I’m not a 3-D man; I’m a 2-D man.
Bond in ‘Goldeneye’ is pretty much a set character. To be honest, he’s another version of Connery, and Connery was terrific. How many submarines can you blow up? How many control rooms are evaporating?
If you compare it to ‘Batman’ and ‘Superman,’ the world of ‘Green Lantern’ is way bigger and potentially way more interesting in a lot of ways, I think.
The thing is, the Superman comics have been around a long time, and so have the movies. They’ve done a lot of Superman movies, as they have with Batman.
I tried to get a job as a TV cameraman and they basically told me, ‘You’re mad, everyone wants these jobs – and if you go to England, you’re doubly mad.’ But I worked in abattoirs for 10 months to earn my money, then left for London. I didn’t even know what a director did.
You could say that Iron Man was a second-tier character, and it turned out very successfully. I simply think it’s down to the movie itself, and whether people enjoy the movie, are involved in the movie, and that it entertains them. From that point of view, the movie has to stand alone.
The 3D thing has been abused slightly, I think. There is no question about that. ‘Avatar’ did it magnificently, and then, of course, there was the old ‘leaping on the bandwagon’ thing where there have been one or two films which, let’s face it, all know look bloody awful with the 3D.
With ‘GoldenEye,’ the franchise got locked into this legal fight. They couldn’t make new Bond movies for about seven years. It was my first huge production. I figured if I did at least a yeoman-like job, it would be greeted as a complete revival of the series.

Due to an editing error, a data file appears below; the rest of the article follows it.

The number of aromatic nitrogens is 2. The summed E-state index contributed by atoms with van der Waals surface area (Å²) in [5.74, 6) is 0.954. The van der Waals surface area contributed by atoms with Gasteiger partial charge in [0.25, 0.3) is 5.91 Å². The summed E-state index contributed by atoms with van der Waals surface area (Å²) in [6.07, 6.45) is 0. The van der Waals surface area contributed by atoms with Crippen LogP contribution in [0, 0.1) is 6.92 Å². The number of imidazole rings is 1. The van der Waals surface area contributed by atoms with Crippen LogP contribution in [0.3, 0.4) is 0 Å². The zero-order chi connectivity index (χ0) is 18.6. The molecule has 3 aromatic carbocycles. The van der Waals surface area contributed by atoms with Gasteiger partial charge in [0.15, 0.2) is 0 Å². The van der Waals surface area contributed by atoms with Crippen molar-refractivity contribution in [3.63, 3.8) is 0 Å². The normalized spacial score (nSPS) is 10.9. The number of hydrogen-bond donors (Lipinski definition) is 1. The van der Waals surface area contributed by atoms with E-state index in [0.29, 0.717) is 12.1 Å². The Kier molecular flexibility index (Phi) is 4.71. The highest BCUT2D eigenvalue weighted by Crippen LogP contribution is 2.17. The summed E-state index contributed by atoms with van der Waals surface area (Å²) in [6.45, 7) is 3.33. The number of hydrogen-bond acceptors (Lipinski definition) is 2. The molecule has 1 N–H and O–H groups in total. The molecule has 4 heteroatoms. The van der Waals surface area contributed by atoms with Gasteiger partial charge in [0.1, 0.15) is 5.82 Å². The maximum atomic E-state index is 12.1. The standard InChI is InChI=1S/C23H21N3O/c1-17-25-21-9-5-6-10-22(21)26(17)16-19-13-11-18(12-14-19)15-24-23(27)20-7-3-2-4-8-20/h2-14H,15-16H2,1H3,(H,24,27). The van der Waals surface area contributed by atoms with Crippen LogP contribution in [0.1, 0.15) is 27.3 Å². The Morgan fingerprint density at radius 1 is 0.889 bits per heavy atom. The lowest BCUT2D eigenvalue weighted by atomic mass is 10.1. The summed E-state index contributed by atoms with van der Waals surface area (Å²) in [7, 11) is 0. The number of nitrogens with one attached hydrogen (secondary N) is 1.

It’s much easier to make a Superman or Batman film than a Green Lantern film.
I felt ‘Quantum of Solace’ completely lost its way. We were lucky on ‘Casino Royale:’ it was the origin story of Bond. Bond had the one and only affair that meant anything to him, and affected him throughout the rest of the series.
I always look at these superhero films, and I see people hurdling towards at a hundred miles per hour, and then they get up, shake their head, and charge back at a hundred miles per hour. Nobody seems to really get injured or hurt. I don’t find any threat in that. There is no tension in that whatsoever.
I like pre-production and post the best. I don’t like shooting at all. I find it grueling and tough, but I love post and the whole process of seeing the film finally come together. You start ironing out all the rough spots, and the really bad bits you just throw away. So from day one of post to the last day, you see nothing but improvements.